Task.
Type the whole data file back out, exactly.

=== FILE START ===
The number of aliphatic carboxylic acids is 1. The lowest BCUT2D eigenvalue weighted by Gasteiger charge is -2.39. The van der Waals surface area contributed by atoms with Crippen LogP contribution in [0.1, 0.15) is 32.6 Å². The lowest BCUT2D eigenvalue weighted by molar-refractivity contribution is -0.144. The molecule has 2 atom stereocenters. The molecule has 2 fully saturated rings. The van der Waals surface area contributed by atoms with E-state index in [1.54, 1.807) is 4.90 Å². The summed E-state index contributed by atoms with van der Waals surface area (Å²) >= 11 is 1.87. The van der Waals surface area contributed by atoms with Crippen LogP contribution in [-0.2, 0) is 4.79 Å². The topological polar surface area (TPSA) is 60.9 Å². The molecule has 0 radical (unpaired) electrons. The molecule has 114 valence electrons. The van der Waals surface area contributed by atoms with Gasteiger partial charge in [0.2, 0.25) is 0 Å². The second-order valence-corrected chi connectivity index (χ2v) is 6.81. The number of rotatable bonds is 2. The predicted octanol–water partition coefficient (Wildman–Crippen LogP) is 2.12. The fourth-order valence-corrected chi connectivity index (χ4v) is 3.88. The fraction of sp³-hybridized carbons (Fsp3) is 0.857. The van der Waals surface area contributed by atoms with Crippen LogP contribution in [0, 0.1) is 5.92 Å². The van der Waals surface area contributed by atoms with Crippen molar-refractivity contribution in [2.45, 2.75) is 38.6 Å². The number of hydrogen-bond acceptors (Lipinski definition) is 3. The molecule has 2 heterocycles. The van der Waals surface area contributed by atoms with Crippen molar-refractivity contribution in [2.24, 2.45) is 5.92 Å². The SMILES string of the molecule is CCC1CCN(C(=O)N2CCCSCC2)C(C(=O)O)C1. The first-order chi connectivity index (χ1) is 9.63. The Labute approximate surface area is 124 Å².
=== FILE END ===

The number of aliphatic carboxylic acids is 1. The lowest BCUT2D eigenvalue weighted by Gasteiger charge is -2.39. The van der Waals surface area contributed by atoms with Crippen LogP contribution in [0.1, 0.15) is 32.6 Å². The lowest BCUT2D eigenvalue weighted by molar-refractivity contribution is -0.144. The molecule has 2 atom stereocenters. The molecule has 2 fully saturated rings. The van der Waals surface area contributed by atoms with E-state index in [1.54, 1.807) is 4.90 Å². The summed E-state index contributed by atoms with van der Waals surface area (Å²) >= 11 is 1.87. The van der Waals surface area contributed by atoms with Crippen LogP contribution in [-0.2, 0) is 4.79 Å². The topological polar surface area (TPSA) is 60.9 Å². The molecule has 0 radical (unpaired) electrons. The molecule has 114 valence electrons. The van der Waals surface area contributed by atoms with Gasteiger partial charge in [0.2, 0.25) is 0 Å². The second-order valence-corrected chi connectivity index (χ2v) is 6.81. The number of rotatable bonds is 2. The predicted octanol–water partition coefficient (Wildman–Crippen LogP) is 2.12. The fourth-order valence-corrected chi connectivity index (χ4v) is 3.88. The fraction of sp³-hybridized carbons (Fsp3) is 0.857. The van der Waals surface area contributed by atoms with Crippen LogP contribution in [0, 0.1) is 5.92 Å². The van der Waals surface area contributed by atoms with Crippen molar-refractivity contribution in [2.45, 2.75) is 38.6 Å². The number of hydrogen-bond acceptors (Lipinski definition) is 3. The molecule has 2 heterocycles. The van der Waals surface area contributed by atoms with Crippen molar-refractivity contribution in [2.24, 2.45) is 5.92 Å². The SMILES string of the molecule is CCC1CCN(C(=O)N2CCCSCC2)C(C(=O)O)C1. The first-order chi connectivity index (χ1) is 9.63. The Labute approximate surface area is 124 Å².